This is a bit of an off beat story for MacStories, but I’d like to talk about my experiences from moving to the Mac onto a PC desktop I’ve tossed together in the past week. It irks me that even going into 2011, you still see the age old arguments of software availability, familiarity, and often other non-issues when people partake in with the Mac vs. PC debate. I’d like to discuss software availability, because this is where I think PC advocates are highly mistaken in their perception of what we have available on OS X.
I grew up on Windows XP via an old warhorse Compaq whose Celeron D processor has served me well for six years. That shit was old, but that hard drive never died and the system never once gave out. Only recently did I begin to fear the rattles of failure when I started hearing squeeks and beeps, so I tore the tower out of its cubby and built a brand a new computer. From an Intel Celeron D to an AMD Phenom II, building this computer was no joke — my Windows 7 machine runs as fast as my MacBook (and seemingly boots faster). Startup is still a little laggy since I’ve yet to manipulate Dropbox, Core Temp, Comodo, Catalyst, Steam, and several other apps to my liking, but I can go from login to Chrome in about a second or two. So to clear up any confusion, the “Windows is slow” argument has been tossed out the door since my little monster just chews through anything I throw at it. There’s nothing I can’t do with this machine, and it may give me an excuse to start making videos for MacStories again since video processing should be much faster than my MacBook.
While it was built as a light gaming machine (Counter Strike Source, Half Life 2, and Phantasy Star Online), I decided I wanted to live off this desktop as my main machine for a week or so. Lifehacker and Download Squad are my initial sources for Windows software — also useful is How-To Geek’s website. You simply cannot not find information on Windows 7: every tweak under the sun has been transformed into a ten page novel thanks to passionate users in the community looking to get the most out of their machines. Whether it be a software utility or some command-fu, you can completely transform your Windows 7 experience into anything you want. I very much like the operating system for this reason: there’s nothing I can’t touch if I want it bad enough.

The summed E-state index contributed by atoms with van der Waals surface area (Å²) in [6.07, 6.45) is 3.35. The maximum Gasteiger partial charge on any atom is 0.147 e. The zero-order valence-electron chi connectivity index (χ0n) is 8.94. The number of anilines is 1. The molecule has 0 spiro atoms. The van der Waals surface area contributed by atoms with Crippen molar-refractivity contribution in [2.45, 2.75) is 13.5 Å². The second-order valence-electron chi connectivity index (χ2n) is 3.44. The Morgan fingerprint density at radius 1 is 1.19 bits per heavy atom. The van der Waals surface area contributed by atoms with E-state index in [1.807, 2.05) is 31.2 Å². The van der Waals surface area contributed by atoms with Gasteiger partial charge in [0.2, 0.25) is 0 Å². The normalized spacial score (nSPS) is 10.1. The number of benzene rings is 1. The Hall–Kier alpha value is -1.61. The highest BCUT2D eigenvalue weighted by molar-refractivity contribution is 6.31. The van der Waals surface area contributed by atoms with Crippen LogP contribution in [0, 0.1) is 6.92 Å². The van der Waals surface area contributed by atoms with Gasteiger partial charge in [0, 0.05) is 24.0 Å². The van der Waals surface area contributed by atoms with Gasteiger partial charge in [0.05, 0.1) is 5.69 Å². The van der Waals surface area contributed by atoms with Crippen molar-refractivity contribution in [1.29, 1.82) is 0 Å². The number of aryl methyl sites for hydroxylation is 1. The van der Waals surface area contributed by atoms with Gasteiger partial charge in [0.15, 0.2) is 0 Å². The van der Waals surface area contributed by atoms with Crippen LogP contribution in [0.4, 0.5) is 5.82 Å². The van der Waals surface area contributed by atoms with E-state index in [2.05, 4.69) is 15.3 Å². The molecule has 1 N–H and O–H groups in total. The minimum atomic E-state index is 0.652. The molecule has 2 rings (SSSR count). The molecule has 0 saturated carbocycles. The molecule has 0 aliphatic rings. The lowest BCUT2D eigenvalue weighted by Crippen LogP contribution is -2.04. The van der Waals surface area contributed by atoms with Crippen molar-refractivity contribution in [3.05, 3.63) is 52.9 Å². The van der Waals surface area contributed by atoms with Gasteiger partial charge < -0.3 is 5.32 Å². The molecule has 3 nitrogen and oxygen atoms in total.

But this is where my admiration for an often under-appreciated Windows 7 does a 180. Everything from CCleaner to WinDirStat to RevoUninstaller is available for Windows, but are there any good applications for getting work done asides from tweaking utilities? This is where OS X has really spoiled me, and this is where I get to laugh at Windows users. OmniFocus, Apple Mail, Linkinus, Quicksilver/LaunchBar, Echofon, TextMate, Yojimbo, TextExpander, and dozens and dozens of other applications are immediately at my finger tips with a few keystrokes. Better yet, those applications have been carefully tailored with scripts to automate tasks for me thanks to Apple’s built in tools.
“Those are all paid utilities! I get my jollies on Windows for free!” Admittedly I’ve paid for a ton of software, but you get what you pay for. And I pay for good software on Windows as well if I think it’s useful to me and gets the job done — paying for software isn’t exclusive to OS X as one might think. Besides, there are open source or free applications such as Adium and Cyberduck that act as replacements for a Windows user’s Pidgin and Filezilla. To say there is “no software” for OS X or “no free software” is an outright lie. You haven’t looked hard enough (I imagine people are going to tell me the same thing about Windows after they read this piece).